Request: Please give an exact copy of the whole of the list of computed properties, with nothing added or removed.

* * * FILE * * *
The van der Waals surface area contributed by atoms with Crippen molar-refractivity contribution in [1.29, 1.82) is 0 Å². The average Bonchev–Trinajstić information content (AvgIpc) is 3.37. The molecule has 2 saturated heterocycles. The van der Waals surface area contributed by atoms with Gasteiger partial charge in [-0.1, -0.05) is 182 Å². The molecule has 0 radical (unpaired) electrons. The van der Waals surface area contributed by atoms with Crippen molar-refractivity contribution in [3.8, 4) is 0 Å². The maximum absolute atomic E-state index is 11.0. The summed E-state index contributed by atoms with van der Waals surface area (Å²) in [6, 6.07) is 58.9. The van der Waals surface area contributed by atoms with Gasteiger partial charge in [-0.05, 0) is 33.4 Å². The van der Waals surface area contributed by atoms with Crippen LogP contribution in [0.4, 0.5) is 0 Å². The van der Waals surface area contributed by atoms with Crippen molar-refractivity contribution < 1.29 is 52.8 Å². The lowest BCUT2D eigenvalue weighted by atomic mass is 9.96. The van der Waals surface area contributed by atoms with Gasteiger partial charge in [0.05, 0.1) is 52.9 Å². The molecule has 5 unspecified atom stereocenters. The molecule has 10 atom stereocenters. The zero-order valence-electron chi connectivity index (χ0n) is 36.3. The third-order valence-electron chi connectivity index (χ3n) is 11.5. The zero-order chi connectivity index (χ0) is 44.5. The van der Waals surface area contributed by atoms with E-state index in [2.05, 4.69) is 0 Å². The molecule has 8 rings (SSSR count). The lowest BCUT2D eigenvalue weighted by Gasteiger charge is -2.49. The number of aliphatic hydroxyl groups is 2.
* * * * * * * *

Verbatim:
The van der Waals surface area contributed by atoms with Crippen molar-refractivity contribution in [1.29, 1.82) is 0 Å². The average Bonchev–Trinajstić information content (AvgIpc) is 3.37. The molecule has 2 saturated heterocycles. The van der Waals surface area contributed by atoms with Gasteiger partial charge in [-0.1, -0.05) is 182 Å². The molecule has 0 radical (unpaired) electrons. The van der Waals surface area contributed by atoms with Crippen molar-refractivity contribution in [3.8, 4) is 0 Å². The maximum absolute atomic E-state index is 11.0. The summed E-state index contributed by atoms with van der Waals surface area (Å²) in [6, 6.07) is 58.9. The van der Waals surface area contributed by atoms with Gasteiger partial charge in [-0.05, 0) is 33.4 Å². The van der Waals surface area contributed by atoms with Crippen LogP contribution in [0.4, 0.5) is 0 Å². The van der Waals surface area contributed by atoms with Crippen molar-refractivity contribution < 1.29 is 52.8 Å². The lowest BCUT2D eigenvalue weighted by atomic mass is 9.96. The van der Waals surface area contributed by atoms with Gasteiger partial charge in [0.05, 0.1) is 52.9 Å². The molecule has 5 unspecified atom stereocenters. The molecule has 10 atom stereocenters. The zero-order valence-electron chi connectivity index (χ0n) is 36.3. The third-order valence-electron chi connectivity index (χ3n) is 11.5. The zero-order chi connectivity index (χ0) is 44.5. The van der Waals surface area contributed by atoms with E-state index in [2.05, 4.69) is 0 Å². The molecule has 8 rings (SSSR count). The lowest BCUT2D eigenvalue weighted by Gasteiger charge is -2.49. The number of aliphatic hydroxyl groups is 2.